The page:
Emperor Akihito: Japan considers moves to allow 2018 abdication - reports
Japan is considering legal changes to allow Emperor Akihito to abdicate at the end of 2018, say local media reports citing government sources.
Crown Prince Naruhito could then ascend the throne on 1 January 2019, according to the reports.
Akihito, 83, hinted in August that he wanted to stand down, saying his age could interfere with his duties.
No Japanese emperor has abdicated for two centuries and the law currently does not allow it.
The abdication itself could take place on 31 December 2018, with Akihito's 56-year-old son taking over the next day, the reports said.
Rather than permanently changing the law to allow emperors to quit, the change being considered would be a one-off exception.
That would sidestep controversy amongst conservatives about changing succession laws, including whether to allow women to ascend to the Chrysanthemum Throne - something the Japanese public is thought to support but which has long been opposed by ultra-conservative politicians.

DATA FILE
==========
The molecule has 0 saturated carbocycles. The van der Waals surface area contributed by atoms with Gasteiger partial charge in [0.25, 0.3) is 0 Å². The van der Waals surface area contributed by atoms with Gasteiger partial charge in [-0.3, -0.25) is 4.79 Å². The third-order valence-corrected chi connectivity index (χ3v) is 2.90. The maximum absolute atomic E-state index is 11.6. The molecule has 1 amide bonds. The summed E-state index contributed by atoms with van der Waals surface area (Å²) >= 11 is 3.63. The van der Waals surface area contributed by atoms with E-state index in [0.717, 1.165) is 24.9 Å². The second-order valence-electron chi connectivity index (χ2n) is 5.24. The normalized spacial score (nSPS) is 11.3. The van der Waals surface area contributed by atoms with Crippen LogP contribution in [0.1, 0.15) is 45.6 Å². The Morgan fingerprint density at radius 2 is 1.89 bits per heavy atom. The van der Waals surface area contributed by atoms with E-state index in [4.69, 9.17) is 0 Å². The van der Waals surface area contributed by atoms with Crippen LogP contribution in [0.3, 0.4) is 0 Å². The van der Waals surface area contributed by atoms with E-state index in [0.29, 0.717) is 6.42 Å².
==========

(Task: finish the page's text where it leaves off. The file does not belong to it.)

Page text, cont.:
A six-member advisory panel to Prime Minister Shinzo Abe has been discussing the issue since October, and is expected to issue its report as early as May.
Chief Cabinet Secretary Yoshihide Suga denied knowledge of any consensus over how to proceed, telling reporters things were "still at a stage where no direction has emerged".
Akihito, who has had heart surgery and was treated for prostate cancer, has been on the throne since the death of his father, Hirohito, in 1989.
He has not explicitly said he wants to abdicate, as he is barred from making political statements.